You forget how he limped.
Nearly all season Shaquille O'Neal limped, hobbling to the car, walking on the side of his foot to the airplane, wincing when nobody was watching.
You forget how he boiled.
Weary of constant fouling, he took a swing at Chicago's Brad Miller and was suspended three games and was ripped in this column and hid from the media and never threw another jab all season.
You forget how he was embarrassed.
Midway through these playoffs, Phil Jackson confronted him for his inactivity, then told newspaper reporters, humiliating O'Neal such that he angrily waved Jackson away during an important timeout.
You forget these things, watching the best center in the history of basketball carry the Lakers through these NBA Finals, his latest a 40-point effort in the Lakers' 106-83 victory over the New Jersey Nets in Game 2.
You should not.
The astonishing thing about his easy domination is that it comes at the end of his most difficult season.
The amazing thing about Superman is that he is human.
Or didn't you hear the story he spun late Friday night when asked for a reason he trampled the Nets again and gave the Lakers a two-games-to-none lead?
Realistically, this is his stage and the Nets simply can't stop him.
Typically, though, he turned it into a potty joke.
"That game was dedicated to Rick Adelman," O'Neal said, referring to Thursday's charge from the Sacramento King coach that O'Neal steps over the line on his free-throw attempts.
Then he explained exactly how he heard the quote, describing a scenario that was as pleasant as the sweat that he had just dumped over nearly a dozen prone Net defenders.
"I'm at home, in the bathroom ... flipping through channels, and he's complaining about how I'm stepping over the line," O'Neal said of Adelman. "So the game's dedicated to him. I don't believe people still question me after all the tough times and after all the hard work I've been through."
It is easy to forget that he was questioned throughout this season, but he was, and not just by Jackson.
I have criticized him for firing his free-throw coach. On Friday he made 12 of 14 free throws, and has been terrific in every tough spot at the line.
His teammates have subtly criticized him for not getting back on defense. But in two games in this series, he has five blocked shots and 22 defensive rebounds.
Everyone criticized him--and is still criticizing him--for his weight and its effects on his arthritic right big toe. Yet he has played 40 minutes in each of the two games, huffing and hacking and hanging on for as long as the Lakers have needed him.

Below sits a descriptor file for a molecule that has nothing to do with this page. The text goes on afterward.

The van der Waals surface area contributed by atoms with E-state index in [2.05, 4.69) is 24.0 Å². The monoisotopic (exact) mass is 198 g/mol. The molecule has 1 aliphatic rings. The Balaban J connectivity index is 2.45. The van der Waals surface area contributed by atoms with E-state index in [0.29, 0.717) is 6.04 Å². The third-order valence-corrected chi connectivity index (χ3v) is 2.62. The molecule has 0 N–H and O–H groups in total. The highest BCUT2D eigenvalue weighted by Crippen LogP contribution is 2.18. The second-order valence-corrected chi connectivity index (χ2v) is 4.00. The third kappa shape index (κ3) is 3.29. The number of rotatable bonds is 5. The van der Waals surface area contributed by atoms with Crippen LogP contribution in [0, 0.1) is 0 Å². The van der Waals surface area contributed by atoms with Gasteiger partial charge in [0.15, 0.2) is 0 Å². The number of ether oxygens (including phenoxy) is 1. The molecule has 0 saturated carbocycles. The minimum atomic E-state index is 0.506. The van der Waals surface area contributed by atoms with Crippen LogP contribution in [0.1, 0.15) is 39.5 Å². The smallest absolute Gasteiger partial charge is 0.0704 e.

"Can I go through one day without somebody saying something negative about me?" O'Neal said. "So that's for those who question me. I was upset today."
Whether he really used a throwaway quote from the coach of an eliminated team as motivation--O'Neal is a marketing whiz, remember--he certainly did play angry.
By the time the game was six minutes old, he had converted a left-handed bank, a right-handed bank, a jump hook and his first of nearly two handfuls of dunks.
He soon controlled the game such that public address announcer Lawrence Tanter began pronouncing his name in several different ways, more wildly pitched with each ensuing basket.
"The man was hot, I wanted to give him his props," said Tanter.
Were you watching? What was your favorite?
The time he dunked off an inbounds lob from Rick Fox?
Or maybe when he took a pass from Brian Shaw, threw it back to Shaw, then spun around for an alley-oop dunk?
Byron Scott, the Nets' coach, was watching.
"I just don't know what to do against Shaq right now," Scott said.
Perhaps best of all was O'Neal's second exchange with Shaw--this time with O'Neal throwing a no-look spinning bounce pass that led to a layup.
"He's seemed to gather energy during the playoffs," Jackson said. "You know, that's the remarkable part of it."
So remarkable, in fact, that the Lakers eventually began standing around and watching him, the best seats in the house. And so when O'Neal left the game late in the third quarter with the Lakers leading by 20?
The Nets went on a 15-2 run before O'Neal was rushed back into the game.
At which point he sent a desperately flopping Jason Collins skidding across the floor, then turned and easily threw down another dunk.
Said Jackson: "This was his show."
Said Scott: "He's a monster."
A claim made all the more impressive because O'Neal is clearly also just a man.
Yes, that was his mother sitting courtside Friday, Lucille Harrison shouting and pointing as her son walked off the floor to a standing ovation.
Yes, that was a quiet look for approval that O'Neal gave her as he walked, looking only at her amid the 19,000 screaming and chanting fans, like, did I do good?
She didn't need to say anything. Nobody needed to say anything.
For the biggest man at the end of his longest season, summer is coming and silence awaits.
Bill Plaschke can be reached at firstname.lastname@example.org
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Turning it Up
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